“To my mind, there is no delight commensurate with that of a good long day’s work.” So Douglas Southall Freeman once wrote to his mother. Many of us today might voice similar sentiments in our callings, but most of us would be hard pressed to match Freeman’s “long day.”
Douglas Southall Freeman is best known as a military historian and winner of two Pulitzers, one for his monumental biography of Robert E. Lee (a massive, four-volume biography that took 18 years to complete), and a second (awarded posthumously) for his equally imposing seven-volume biography of George Washington.
Born on May 16, 1886 in
Sixty-five years later, Douglas Freeman would credit his own success to the example his father had provided in adversity: “Any man is apt to lose his way. The test of his manhood and of his intelligence is to find a new way” (David E. Johnson, Douglas Southall Freeman [
He had once considered a calling to the ministry, but chose not to and entered a season of doubt about his faith. But while still a young man, he returned to the faith of his fathers through an invitation to speak in a dingy, “skid row”
Freeman would always refer to that service as the time he committed himself to “try to lead the Christ life,” and he came to realize it was God’s will that he write: “Every man must have his work, and that is mine—to labour earnestly, to labour honestly, and bring out something that may be worth men’s while to read” (66). So he “went to work for the Kingdom . . . I saw what the name of Jesus was doing with men, how this power was transforming their lives” (144).
And go to work he did. Freeman compressed four full-time careers into his life of sixty-seven years. He was an educator (teaching journalism at
Freeman first became editor of the News Leader at the age of twenty-nine. In just seven years under Freeman’s leadership, the paper’s circulation exploded from 22,000 to 47,000. His editorials and morning radio broadcasts became a necessary staple in the morning diet of thousands of Virginians. The newspaper continued to prosper under Freeman and on July 24, 1924, the News Leader moved into a new building in downtown
How did he accomplish all of this? Discipline. For many years Freeman adhered to a time management system that has become legendary. According to biographer David Johnson, this was his typical day:
2:30 am . Awake.
2:31-2:44 Dress, shave, devotional.
2:45 Downstairs to kitchen.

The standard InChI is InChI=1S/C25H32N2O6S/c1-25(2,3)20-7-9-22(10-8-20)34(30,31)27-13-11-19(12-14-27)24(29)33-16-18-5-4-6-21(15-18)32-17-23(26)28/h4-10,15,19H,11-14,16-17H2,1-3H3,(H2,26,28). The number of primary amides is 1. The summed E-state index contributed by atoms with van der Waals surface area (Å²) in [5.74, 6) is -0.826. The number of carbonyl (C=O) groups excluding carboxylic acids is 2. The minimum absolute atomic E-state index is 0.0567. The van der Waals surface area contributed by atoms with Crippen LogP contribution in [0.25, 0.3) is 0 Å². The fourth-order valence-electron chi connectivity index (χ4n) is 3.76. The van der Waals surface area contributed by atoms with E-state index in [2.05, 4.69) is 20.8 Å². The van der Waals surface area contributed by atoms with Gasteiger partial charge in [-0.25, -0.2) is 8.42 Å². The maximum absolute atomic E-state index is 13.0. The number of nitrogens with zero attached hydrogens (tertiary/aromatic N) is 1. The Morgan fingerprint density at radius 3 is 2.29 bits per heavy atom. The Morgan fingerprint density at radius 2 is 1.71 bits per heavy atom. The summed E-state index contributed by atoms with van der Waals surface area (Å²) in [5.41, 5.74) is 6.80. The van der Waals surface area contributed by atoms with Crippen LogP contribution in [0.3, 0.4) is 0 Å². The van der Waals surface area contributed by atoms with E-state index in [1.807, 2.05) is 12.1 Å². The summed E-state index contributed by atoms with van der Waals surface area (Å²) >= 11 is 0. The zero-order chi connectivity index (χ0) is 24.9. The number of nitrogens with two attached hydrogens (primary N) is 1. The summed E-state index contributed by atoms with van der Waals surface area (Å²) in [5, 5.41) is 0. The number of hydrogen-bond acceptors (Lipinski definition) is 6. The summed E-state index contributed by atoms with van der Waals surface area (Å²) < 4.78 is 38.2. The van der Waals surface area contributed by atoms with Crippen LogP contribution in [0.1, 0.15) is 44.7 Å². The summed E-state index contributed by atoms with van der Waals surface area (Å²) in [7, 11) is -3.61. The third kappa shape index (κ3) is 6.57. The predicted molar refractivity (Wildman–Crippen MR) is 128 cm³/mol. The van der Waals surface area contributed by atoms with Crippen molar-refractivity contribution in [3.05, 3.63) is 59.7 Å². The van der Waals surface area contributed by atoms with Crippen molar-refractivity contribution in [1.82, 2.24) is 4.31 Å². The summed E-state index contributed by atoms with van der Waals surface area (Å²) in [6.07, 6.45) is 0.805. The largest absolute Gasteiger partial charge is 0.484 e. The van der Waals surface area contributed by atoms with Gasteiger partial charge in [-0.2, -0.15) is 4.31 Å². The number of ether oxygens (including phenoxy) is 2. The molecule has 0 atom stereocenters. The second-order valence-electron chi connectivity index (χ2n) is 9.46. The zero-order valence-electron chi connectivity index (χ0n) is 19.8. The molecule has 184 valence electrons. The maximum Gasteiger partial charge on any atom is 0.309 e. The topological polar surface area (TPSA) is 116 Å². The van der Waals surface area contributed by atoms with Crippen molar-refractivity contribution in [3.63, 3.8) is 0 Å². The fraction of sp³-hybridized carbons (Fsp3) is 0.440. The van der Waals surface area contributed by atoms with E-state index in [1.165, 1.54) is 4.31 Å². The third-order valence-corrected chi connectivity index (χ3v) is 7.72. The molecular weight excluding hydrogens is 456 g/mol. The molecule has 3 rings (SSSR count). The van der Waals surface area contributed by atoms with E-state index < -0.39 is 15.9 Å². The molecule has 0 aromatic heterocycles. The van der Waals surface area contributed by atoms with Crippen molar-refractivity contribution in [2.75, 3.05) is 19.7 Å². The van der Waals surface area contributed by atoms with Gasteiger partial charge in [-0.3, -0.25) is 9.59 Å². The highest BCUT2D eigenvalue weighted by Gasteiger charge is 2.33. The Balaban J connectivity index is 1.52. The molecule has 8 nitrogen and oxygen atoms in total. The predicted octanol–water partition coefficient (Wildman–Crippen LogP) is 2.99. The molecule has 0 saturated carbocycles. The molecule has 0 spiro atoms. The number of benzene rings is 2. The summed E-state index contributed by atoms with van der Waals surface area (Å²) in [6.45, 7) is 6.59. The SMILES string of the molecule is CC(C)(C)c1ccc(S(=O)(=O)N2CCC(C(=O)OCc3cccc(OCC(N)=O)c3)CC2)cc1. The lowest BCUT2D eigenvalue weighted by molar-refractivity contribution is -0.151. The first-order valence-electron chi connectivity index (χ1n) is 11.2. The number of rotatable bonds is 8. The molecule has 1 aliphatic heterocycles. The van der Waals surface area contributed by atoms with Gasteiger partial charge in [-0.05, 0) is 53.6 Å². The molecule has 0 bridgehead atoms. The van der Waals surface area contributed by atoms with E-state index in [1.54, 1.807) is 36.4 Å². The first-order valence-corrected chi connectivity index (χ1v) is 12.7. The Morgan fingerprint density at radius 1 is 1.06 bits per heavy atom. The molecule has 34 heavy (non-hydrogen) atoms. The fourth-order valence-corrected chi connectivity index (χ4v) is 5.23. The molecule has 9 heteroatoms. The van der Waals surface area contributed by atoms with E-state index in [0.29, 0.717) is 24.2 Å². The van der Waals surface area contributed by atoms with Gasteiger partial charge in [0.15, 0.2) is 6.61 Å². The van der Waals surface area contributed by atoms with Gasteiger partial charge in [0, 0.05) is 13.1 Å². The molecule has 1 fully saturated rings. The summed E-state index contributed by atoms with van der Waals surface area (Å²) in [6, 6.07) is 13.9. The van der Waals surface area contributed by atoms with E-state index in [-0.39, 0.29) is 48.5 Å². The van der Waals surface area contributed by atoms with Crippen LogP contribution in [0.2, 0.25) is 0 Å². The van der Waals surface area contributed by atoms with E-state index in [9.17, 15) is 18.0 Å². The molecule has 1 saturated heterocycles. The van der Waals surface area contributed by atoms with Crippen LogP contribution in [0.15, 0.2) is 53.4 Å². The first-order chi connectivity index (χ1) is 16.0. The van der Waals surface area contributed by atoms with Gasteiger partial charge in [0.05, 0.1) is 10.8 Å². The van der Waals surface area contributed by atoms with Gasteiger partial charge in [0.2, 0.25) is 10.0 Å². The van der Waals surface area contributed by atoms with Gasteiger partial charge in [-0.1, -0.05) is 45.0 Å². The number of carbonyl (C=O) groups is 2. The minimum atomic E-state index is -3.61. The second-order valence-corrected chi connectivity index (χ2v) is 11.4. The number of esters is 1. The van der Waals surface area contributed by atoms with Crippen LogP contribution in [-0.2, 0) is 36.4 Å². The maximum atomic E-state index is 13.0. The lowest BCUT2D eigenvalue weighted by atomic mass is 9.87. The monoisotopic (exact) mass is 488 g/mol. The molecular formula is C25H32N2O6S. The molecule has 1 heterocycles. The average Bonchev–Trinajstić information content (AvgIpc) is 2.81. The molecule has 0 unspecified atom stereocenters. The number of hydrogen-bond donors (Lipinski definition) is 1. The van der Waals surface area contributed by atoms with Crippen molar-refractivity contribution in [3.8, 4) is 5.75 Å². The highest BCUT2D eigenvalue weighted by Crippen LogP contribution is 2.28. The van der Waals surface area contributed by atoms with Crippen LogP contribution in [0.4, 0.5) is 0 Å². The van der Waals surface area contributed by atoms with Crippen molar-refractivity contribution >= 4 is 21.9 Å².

2:45-3:08 Prepare and eat breakfast, walk to car.
3:08-3:25 Drive to Richmond News Leader office.
3:25-3:29 Park, walk into building, up to office.
3:30 At desk, Associated Press wires in hand.
3:31-7:58 Read wire dispatches and morning paper, write editorials, mark items for index.
7:58-8:00 Walk to WRNL radio
8:15-8:17 Walk back to office.
8:17-8:32 Morning staff meeting.
8:32-11:58 Attend to duties of editor: answer mail, receive visitors, attend meetings, check first edition of paper, block and set editorials. In later years, Freeman sometimes took a brief nap at 11:00.)
11:58-12:00 Walk to WRNL radio.
12:15-12:17 Walk back to office.
12:17-12:30 Complete last details of day and prepare for next day. Walk to car.
12:30-12:47 Drive home.
12:48-2:00 Lunch with Mrs. Freeman, work in the garden, walk the grounds. A less structured time.
2:00-2:30 Nap (sometimes the nap would last only fifteen minutes).
2:30-6:30 Work in study on historical projects.
6:30-8:45 Dinner; evening with family.
8:45 Retire for the evening.
Freeman once stated that scraps of time “may seem so trivial they are not worth saving but the wise use of them may make all the difference between drudgery and happiness, between existence and a career” (225). He was so conscious of the Apostle Paul’s admonition to “redeem the time” that he purchased a ready-knotted bow tie and boasted it saved him one thousand minutes a year!
His punctuality was legendary. Freeman’s nephew, Mallory, served as his radio show’s announcer and recounted that he would be looking at an empty microphone as he began every broadcast with the phrase, “and here is Dr. Freeman,” but by the time the last word left his lips, the dependable Dr. Freeman would be seated in his chair, ready to speak!
Freeman was dependable in his service and devotion to God. For many years, he was active in the
Douglas Southall Freeman, biographer, historian, educator, businessman, and Christian leader, rested from his labors on June 13, 1953 at 4:20 pm. Words he penned in 1948 serve as an appropriate epitaph for his life: “I expect to die with a pen in my hand, with thanks to God on my lips for the opportunity of having led a life where I was permitted to work on the glorious yesterdays adorned by the noble figures whom I had the privilege of knowing ” (351).
Today, Freeman rests from his work in historic Hollywood Cemetery in Richmond. There, he is surrounded by many of "the noble figures whom he had the privilege of knowing."
(Taken from Christian Business Legends by Richard G. Williams, Jr. & Jared Crooks – The Business Reform Foundation © 2004.)